versão On-line ISSN 2224-9435
versão impressa ISSN 1019-9128
J. S. Afr. Vet. Assoc. vol.83 no.1 Cape Town Jan. 2012
Elize van Vollenhoven
Department of Companion Animal Clinical Studies, University of Pretoria, South Africa
Book Title: Horse Senses
Editor: Susan McBane
Publisher: Manson Publishing; 2012, 28.00*
This book aims to bridge the gap between scientific textbooks and books for general horse enthusiasts. In particular it targets veterinary and animal science students. It is comprised of 12 chapters containing the following:
- the first two chapters deal with the nervous system, followed by the endocrine or hormonal system
- the next five chapters explain the senses of smell, taste, hearing, sight and touch
- these are followed by 5 chapters explaining the senses in practical terms.
The chapters are short, which allows for quick reading, and the general anatomy and physiology of the senses are explained in a very simple way. This is an advantage especially for students who grapple to understand the scientific concepts of the senses.
The book is a combination of scientific information on the senses of a horse, followed mostly by McBane's observations on how the behaviour of horses is influenced by the unique characteristics of their senses. The author is categorised as a 'horse gentler', advocating a gentler way to handle horses. The golden thread that runs through the book is the unique nature of the horse's senses, highlighted by the uniqueness of each individual horse. The author clearly draws the reader's attention to the fact that each horse is an individual with specific needs, that need to be considered when handling or managing that specific horse. McBane encourages the reader to take on the challenge as highlighted in the introduction: 'The world is changing, and a more open-minded attitude is much more evident in both human and animal medicine, and is expected by many patients and clients.'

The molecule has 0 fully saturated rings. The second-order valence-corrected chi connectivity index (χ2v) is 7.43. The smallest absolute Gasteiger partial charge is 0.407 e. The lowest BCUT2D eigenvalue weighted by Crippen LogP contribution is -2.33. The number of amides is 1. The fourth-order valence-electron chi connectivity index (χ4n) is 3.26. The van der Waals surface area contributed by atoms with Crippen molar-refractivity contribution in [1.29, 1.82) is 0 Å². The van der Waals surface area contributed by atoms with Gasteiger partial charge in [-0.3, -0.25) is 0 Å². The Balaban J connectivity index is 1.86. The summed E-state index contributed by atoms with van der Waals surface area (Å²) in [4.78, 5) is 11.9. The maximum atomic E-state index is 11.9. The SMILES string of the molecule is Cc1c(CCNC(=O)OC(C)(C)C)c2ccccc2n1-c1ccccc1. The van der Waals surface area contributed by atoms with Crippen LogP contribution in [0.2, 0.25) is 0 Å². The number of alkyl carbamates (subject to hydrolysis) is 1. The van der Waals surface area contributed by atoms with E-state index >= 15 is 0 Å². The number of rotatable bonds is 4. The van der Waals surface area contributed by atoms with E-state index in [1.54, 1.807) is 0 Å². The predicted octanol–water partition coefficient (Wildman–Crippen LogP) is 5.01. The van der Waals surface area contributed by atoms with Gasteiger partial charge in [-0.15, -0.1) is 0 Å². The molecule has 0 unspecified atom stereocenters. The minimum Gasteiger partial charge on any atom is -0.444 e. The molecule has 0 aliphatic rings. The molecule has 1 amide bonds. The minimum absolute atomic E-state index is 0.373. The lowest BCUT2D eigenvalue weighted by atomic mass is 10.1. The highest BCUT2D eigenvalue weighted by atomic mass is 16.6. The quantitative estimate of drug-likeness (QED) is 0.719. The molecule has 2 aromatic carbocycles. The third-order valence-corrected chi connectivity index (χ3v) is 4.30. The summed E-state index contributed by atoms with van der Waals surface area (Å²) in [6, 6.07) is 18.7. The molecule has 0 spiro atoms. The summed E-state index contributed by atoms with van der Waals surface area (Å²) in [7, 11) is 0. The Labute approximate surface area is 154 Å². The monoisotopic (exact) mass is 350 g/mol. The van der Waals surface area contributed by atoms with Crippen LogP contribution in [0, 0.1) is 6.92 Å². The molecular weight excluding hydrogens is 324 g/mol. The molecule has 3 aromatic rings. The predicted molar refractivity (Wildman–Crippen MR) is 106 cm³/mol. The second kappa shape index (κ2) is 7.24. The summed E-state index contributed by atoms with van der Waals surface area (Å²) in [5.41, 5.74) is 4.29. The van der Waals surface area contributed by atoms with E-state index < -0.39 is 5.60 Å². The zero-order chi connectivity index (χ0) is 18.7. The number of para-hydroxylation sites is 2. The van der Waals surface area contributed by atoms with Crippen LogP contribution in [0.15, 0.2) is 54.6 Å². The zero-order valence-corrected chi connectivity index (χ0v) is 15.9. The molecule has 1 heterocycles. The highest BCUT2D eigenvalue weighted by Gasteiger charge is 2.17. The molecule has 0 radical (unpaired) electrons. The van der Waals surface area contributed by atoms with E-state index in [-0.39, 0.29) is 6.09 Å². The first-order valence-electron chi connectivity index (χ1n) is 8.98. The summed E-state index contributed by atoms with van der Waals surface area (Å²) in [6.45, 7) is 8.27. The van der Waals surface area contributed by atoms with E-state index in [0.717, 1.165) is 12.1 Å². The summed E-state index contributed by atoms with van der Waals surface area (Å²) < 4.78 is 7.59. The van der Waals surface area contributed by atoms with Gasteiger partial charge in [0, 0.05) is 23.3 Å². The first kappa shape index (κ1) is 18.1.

The author should be complimented on the fact that she highlights a few complementary treatments, but unambiguously states that only veterinarians are permitted, by law, to diagnose an animal's condition. Thus, she recommends that the veterinarian should be consulted first on any health care issues.
The text is augmented with photographs as well as drawings. Unfortunately some of the photographs and drawings do not clearly highlight the message of the text, and are sometimes even found to be irrelevant. Additionally, there are a few statements in the book that serious horse behaviourists will challenge or even refute.
To summarise: although this book falls short in a few aspects, it remains an enjoyable read with very powerful and practical tips for the horse enthusiast. I believe that veterinary students and horse enthusiasts, who want to better understand horse behaviour, will find this little book worth reading.
Elize van Vollenhoven
Private Bag X04
* Book price at time of review